Always a favourite of mine in St Julien, this is a beautiful Poyferré. Slightly less masculine in style than the Léoville Barton, this has stunning poise with its gracious velvety fruit texture. A wine which is succulent and full of subtle refinement with a lovely long finish. It will require a lot of will power to avoid drinking before it reaches optimum maturity!! DR
The wine out distances both Leoville Las Cases and Leoville Barton, but all three of them are compelling efforts. Full-bodied, dense purple in color, with floral notes intermixed with blackberries, cassis, graphite and spring flowers, this full-bodied, legendary effort is long and opulent, with wonderfully abundant yet sweet tannin, a skyscraper-like mid-palate and a thrilling, nearly one-minute finish. This spectacular effort from Poyferre that should drink well for 30+ years. Another spectacular wine from the Cuvelier family, Leoville Poyferre (along with Ducru Beaucaillou) may be one of the two best wines of St.-Julien year after year these days. This is a large estate, covering nearly 200 acres, and the final blend of the 2010 Leoville Poyferre is 56% Cabernet Sauvignon, a whopping 34% Merlot and the rest 7% Petit Verdot and 3% Cabernet Franc.
One of the prodigious wines of the vintage, the Cuvelier family has produced an outstanding 2010 that must tip the scales at 14.5+% alcohol. It boasts an opaque purple color in addition to a sweet perfume of spring flowers, black raspberries, creme de cassis and a hint of spicy oak. This seamlessly constructed St.-Julien possesses massive concentration, moderately high tannins, abundant glycerin, an unctuous texture, remarkably fresh acids and wonderful precision. It will benefit from 5-6 years of cellaring and last 30-35 years. Drink: 2016 - 2051
Tasted at the chateau and twice at the UGC, the Leoville Poyferre is a blend of 61% Cabernet Sauvignon, 30% Merlot, 6% Petit Verdot and 3% Cabernet Franc, a pH of 3.7 and alcohol at 14%. It has a spellbinding, extraordinarily pure bouquet that in an obtuse way reminds me of a Romanee St. Vivant. So much panache. The palate is medium-bodied with silky smooth tannins, one of the most sensual of all the 2010s that I have tasted. Seamless cashmere texture towards the finish with dark cherries, blueberry and crème de cassis all wrapped up in a veil of vanilla. Superb. Drink 2015-
Very concentrated and luscious looking. Exceptionally deep crimson. Very fine and sophisticated on the nose. Both concentration and lift but then perhaps just a bit too concentrated on the palate? Certainly very attention grabbing with lots of very ripe, very dry fruit. Lustrous. With some welcoming appeal. Pure, luscious Médoc Cabernet. Very long and vibrant. Drink 2020-2035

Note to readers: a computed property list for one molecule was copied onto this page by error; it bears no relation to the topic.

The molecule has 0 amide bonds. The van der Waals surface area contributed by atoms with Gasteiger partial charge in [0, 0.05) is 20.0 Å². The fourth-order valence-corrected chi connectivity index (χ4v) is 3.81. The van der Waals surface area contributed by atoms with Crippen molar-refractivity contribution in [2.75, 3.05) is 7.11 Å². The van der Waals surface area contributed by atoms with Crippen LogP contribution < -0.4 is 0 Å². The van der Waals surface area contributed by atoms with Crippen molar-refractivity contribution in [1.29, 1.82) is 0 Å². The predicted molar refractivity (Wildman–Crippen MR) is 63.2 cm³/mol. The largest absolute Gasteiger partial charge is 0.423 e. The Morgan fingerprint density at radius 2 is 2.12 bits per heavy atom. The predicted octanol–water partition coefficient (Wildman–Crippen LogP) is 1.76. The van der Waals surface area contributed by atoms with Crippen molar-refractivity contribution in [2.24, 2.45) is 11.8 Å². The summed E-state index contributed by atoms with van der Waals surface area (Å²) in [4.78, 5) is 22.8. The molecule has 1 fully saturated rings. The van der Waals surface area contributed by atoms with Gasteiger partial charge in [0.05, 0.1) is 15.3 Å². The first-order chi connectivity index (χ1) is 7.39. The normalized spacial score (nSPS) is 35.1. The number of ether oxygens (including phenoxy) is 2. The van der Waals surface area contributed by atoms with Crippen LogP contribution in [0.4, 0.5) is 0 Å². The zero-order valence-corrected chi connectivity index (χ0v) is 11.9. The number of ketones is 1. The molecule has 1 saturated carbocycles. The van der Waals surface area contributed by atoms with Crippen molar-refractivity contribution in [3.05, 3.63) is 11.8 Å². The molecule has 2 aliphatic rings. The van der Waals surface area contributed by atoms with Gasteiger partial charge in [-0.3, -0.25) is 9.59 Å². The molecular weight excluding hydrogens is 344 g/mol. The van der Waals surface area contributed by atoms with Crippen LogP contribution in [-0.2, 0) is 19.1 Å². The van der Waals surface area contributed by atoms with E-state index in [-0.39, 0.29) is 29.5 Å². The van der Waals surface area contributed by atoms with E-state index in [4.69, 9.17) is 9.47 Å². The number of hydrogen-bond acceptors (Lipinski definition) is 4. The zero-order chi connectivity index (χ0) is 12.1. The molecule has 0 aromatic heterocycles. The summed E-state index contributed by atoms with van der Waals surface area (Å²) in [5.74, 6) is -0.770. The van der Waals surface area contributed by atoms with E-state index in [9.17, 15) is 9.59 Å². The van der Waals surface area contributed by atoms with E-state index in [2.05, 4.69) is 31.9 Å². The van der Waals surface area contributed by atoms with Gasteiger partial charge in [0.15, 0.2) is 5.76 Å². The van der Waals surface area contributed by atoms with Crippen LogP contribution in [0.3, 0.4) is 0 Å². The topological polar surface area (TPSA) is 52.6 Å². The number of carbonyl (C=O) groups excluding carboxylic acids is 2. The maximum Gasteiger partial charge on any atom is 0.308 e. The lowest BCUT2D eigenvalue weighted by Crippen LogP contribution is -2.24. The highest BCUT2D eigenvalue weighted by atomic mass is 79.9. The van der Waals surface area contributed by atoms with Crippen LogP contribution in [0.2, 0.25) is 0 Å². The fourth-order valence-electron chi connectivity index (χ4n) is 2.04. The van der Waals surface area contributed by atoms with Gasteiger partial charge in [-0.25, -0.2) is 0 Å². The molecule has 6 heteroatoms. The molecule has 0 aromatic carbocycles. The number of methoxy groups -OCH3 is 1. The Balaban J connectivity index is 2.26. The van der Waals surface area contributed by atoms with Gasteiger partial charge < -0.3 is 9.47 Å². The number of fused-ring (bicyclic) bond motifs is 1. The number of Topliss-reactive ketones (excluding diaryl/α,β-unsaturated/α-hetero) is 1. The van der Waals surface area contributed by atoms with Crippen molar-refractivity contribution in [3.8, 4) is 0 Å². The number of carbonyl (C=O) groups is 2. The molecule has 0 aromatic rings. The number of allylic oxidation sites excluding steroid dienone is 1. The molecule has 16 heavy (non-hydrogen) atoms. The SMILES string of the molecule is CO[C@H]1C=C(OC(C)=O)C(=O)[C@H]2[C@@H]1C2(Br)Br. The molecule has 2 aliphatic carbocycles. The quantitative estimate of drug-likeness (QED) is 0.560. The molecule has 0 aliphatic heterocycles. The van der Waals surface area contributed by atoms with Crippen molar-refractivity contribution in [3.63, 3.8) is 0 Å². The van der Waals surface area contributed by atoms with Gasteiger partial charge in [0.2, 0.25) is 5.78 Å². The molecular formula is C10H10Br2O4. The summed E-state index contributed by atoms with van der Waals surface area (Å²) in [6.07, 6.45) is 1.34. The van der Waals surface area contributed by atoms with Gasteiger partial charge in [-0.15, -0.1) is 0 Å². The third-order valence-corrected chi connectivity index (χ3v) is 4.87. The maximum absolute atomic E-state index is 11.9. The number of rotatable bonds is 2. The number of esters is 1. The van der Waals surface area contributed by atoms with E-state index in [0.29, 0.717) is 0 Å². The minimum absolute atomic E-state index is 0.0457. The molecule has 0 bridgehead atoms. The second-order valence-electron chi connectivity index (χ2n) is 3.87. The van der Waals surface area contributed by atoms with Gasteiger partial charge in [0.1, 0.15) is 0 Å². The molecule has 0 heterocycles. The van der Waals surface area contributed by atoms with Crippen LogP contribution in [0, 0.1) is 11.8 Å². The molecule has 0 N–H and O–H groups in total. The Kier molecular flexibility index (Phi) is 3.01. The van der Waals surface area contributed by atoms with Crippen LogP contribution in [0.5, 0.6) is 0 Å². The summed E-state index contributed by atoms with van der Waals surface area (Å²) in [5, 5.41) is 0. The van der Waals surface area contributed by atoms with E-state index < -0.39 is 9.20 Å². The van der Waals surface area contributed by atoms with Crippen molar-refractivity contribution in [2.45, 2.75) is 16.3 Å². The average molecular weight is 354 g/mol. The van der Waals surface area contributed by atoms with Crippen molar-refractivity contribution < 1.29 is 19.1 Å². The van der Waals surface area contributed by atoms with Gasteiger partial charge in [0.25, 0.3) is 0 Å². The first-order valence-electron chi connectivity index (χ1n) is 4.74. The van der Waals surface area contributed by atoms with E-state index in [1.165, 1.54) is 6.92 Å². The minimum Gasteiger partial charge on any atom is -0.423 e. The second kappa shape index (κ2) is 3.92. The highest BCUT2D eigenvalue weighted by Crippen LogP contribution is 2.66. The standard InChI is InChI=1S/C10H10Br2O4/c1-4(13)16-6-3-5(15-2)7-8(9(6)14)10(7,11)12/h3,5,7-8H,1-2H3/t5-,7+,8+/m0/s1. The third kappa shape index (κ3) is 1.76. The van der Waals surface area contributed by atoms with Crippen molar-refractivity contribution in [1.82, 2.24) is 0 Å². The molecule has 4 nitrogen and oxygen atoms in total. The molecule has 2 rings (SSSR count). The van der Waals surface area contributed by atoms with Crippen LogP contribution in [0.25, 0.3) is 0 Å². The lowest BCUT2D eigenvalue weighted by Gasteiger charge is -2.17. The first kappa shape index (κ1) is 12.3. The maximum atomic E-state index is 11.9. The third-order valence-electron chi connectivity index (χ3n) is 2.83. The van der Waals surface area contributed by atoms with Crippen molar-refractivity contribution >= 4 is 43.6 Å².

Really opulent – concentrated and ripe and expressive. Shows off the vintage: pure, pixel-perfect fruit. As such, it has a sort of sheen that could almost use a bit of roughing around the edges, but it remains an immaculate example of the left bank in 2010. (RH) Score 18/20 Drink Dates 2014-2034
This is big, with layers of succulent blackberry, cassis and linzer torte pushed by sweet spice and a long, graphite finish. Shows lots of smoky, fleshy power, but really sails along. -J.M.
This is so velvety and beautiful with a juicy, orange peel, raspberries and currant character on the nose and the palate. Full with a long, long finish. Wonderful texture to this wine. Dense and yummy.
Fine extraction of black fruits, both richer and more tannic than the Barton, very good ripeness for long ageing. Drink 2020-40.
Similar to Pichon Longueville, the three Léovilles (Las Cases, Barton and Poyferré) were originallypart of the same estate - in fact, the largest in Bordeaux at the time of the revolution. In the early 1800s, the estate was divided into three distinct properties. Though it bears the same forename of its famous siblings, Poyferré is least known. Fortunately, this is changing. Through modernisation, exceptional vineyard management and meticulous winemaking, it is emerging as a star in its own right. Leoville Poyferre also produces the excellent Ch Moulin Riche.
St Julien is like the middle child of the Médoc - not as assertive as Pauillac or as coquettish as Margaux. It lies firmly between the two more outspoken communes and as a result produces a blend of them both. St Julien's wines have often been sought out by aficionados for their balance and consistency, particularly in the UK. Yet due to its middle child nature, it can occasionally be overlooked globally and as a result underrated by those markets outside the UK. Despite the fact that it has no first growths, it has several second growths including Léoville Las Cases, Léoville Barton, Léoville Poyferré and Ducru Beaucaillou as well as the celebrated châteaux such as Talbot and Beychevelle.